|Pages on the MFD include electrical system data (top) and weather radar (middle). A remote data-entry keypad is accessible on the center console (bottom). |
Training for the TBM 850 is through SimCom (www.simulator.com
); the Orlando, Fla.–based instruction center teaches not only the G1000, but also every aspect of operating the TBM 850 in a dedicated motion-based simulator. Instructor Jerry Chipman says the standard transition course requires seven full days of training, with the final day spent in the customer’s airplane.
“It’s about 56 hours of training, with most of the simulator work accomplished in a fixed-base simulator or a desktop training device,” explains Chipman. “We train the customer in aircraft systems, operating procedures and also in the Garmin G1000 flat-panel display. That’s generally enough to bring pilots to proficiency in the airplane.”
Another improvement on the new-generation TBM 850 was delightfully unexpected. It’s a fact that most airplanes, from Cubs to Boeings, gain weight as they age, not unlike the vast majority of people. Research popular aircraft models from the last 50 years, and you’ll often find that a given model with the same engine and features somehow manages to fatten up with successive iterations. Manufacturers sometimes deal with the problem by increasing the gross weight, but Socata decided to take more decisive action. Accordingly, the company launched a major streamlining program to find and eliminate any unnecessary weight from its aircraft.
When they were done, the TBM 850 had lost 130 pounds of empty weight. Because gross weight didn’t change, the reduced weight translated directly into additional useful load, and Socata elected to turn some of the increase into fuel. In this case, the company added 11 gallons of usable fuel, leaving the other 64 pounds for extra cabin payload. At max economy power settings, the additional 11 gallons could translate to as much as an extra 100 nm of range, the most common requirement of corporate aircraft.
The airplane I flew sported a 4,560-pound empty weight against a 7,394-pound gross weight. As with most turbine aircraft, you can rarely carry full tanks and full seats, but the TBM 850 approaches that ideal. After subtracting 1,910 pounds of fuel, you’re left with about 920 actual paying pounds for people and cargo. The airplane’s payload is only 100 pounds shy of six, full-size folks.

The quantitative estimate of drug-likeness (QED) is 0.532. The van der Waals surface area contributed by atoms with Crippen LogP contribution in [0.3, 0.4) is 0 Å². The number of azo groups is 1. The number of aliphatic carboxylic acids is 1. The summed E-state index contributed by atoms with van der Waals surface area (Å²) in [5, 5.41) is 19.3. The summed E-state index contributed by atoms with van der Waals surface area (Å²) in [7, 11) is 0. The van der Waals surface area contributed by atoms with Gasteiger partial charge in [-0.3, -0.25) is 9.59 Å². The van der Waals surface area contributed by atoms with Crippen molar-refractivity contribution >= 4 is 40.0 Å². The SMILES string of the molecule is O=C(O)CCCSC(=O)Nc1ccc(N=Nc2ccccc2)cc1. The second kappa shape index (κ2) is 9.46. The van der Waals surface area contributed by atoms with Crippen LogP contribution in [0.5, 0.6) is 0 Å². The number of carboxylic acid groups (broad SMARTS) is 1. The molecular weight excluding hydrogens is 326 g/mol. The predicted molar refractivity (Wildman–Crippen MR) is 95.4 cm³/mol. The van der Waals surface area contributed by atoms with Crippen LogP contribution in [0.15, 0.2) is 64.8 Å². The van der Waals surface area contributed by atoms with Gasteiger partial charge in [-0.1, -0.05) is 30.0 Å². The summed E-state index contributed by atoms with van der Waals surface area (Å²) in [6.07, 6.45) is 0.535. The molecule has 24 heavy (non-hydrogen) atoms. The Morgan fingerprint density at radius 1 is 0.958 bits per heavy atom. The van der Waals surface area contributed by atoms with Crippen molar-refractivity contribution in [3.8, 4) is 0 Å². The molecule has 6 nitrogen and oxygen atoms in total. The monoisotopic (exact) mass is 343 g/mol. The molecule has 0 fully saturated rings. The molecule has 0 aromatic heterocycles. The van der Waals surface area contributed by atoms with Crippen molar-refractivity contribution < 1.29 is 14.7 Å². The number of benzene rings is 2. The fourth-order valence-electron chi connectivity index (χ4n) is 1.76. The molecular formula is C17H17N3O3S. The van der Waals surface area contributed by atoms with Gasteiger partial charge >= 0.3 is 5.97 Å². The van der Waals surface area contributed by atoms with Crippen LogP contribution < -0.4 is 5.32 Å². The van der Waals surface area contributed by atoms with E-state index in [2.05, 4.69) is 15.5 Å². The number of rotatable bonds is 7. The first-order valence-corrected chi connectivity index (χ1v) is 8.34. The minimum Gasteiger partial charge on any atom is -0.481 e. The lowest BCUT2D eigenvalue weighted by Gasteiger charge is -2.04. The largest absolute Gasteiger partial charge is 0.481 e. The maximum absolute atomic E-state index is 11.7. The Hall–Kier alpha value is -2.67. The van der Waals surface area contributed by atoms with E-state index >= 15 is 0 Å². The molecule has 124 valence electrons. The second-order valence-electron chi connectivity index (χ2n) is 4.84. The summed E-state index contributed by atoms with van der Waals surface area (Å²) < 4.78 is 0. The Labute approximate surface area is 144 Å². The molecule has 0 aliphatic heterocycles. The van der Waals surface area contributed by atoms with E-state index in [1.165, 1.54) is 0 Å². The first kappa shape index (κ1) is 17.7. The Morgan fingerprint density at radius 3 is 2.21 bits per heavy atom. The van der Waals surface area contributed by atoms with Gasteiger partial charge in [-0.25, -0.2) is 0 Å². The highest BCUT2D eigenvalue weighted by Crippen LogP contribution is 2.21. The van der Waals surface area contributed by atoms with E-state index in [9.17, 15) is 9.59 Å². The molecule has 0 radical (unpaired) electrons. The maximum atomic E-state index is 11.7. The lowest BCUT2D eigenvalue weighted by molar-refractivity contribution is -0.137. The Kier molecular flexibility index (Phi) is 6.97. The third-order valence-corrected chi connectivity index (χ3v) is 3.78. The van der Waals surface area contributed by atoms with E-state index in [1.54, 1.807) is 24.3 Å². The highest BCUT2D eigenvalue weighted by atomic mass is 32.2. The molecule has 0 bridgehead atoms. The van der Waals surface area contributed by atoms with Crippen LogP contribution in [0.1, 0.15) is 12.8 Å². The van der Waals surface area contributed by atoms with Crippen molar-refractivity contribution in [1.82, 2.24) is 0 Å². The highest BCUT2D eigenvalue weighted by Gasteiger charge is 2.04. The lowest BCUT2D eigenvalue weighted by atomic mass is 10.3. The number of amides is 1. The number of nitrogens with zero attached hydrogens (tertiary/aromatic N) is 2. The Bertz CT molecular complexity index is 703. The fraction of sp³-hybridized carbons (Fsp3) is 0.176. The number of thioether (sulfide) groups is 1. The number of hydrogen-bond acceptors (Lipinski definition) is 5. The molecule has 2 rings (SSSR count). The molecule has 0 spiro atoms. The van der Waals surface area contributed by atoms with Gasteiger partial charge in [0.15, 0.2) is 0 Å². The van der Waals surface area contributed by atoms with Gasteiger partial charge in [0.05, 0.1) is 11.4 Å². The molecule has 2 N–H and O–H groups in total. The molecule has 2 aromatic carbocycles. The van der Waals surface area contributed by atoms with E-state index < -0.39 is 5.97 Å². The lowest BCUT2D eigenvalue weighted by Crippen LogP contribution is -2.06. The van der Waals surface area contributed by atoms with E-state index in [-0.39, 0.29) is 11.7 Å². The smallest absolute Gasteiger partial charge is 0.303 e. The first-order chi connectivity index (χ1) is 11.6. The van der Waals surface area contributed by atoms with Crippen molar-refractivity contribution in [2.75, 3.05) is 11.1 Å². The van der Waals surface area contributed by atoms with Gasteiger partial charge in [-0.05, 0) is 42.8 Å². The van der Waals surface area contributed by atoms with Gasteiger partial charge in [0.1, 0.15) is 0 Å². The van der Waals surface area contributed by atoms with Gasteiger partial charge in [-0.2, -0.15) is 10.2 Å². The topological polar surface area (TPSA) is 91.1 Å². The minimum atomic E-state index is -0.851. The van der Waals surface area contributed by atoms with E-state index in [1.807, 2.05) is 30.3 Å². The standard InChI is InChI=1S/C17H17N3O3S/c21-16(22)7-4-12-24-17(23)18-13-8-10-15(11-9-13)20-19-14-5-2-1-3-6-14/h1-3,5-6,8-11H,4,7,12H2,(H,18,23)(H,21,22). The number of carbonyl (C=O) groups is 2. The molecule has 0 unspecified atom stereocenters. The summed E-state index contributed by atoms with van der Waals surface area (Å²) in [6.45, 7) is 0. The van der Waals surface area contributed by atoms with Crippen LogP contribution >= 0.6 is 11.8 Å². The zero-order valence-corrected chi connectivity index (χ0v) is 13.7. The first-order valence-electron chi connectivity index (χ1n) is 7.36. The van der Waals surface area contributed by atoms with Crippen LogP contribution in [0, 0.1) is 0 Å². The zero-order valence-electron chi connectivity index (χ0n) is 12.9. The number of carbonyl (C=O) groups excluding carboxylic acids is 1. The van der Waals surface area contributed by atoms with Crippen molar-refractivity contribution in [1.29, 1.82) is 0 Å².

Many people insist on traveling in what can only be called the lap of luxury. The TBM’s interior has always been about as plush and comfortable as is possible to build into an airplane. No word on whether the interior was styled after a Rolls-Royce or Bentley, but there’s certainly no question that it’s a comfortable place for travelers.
Launch the TBM 850, and you’ll definitely feel launched. Turning loose the full 700 shp, with only 7,400 pounds to lift, results in a power loading of just over 10 pounds per hp, and power loading is a major defining factor in takeoff and climb performance. Initial climb will touch 2,000 fpm if you need it to, but the important number is how long the airplane requires to reach cruise altitude.
In this case, the TBM 850 can high-jump to 26,000 feet from sea level in about 15 minutes, and the service ceiling of 31,000 feet comes up in only 20 minutes. Another benefit of strong climb is the airplane’s adaptability to high-altitude airports. Leadville, Colo., (elevation 9,927 feet) in the summer need not be of any major concern, and you certainly don’t have to worry about more normal departures from Albuquerque, Denver, Cheyenne, Telluride or other airports where the elevation is below 8,000 feet, even on the hottest days of summer.
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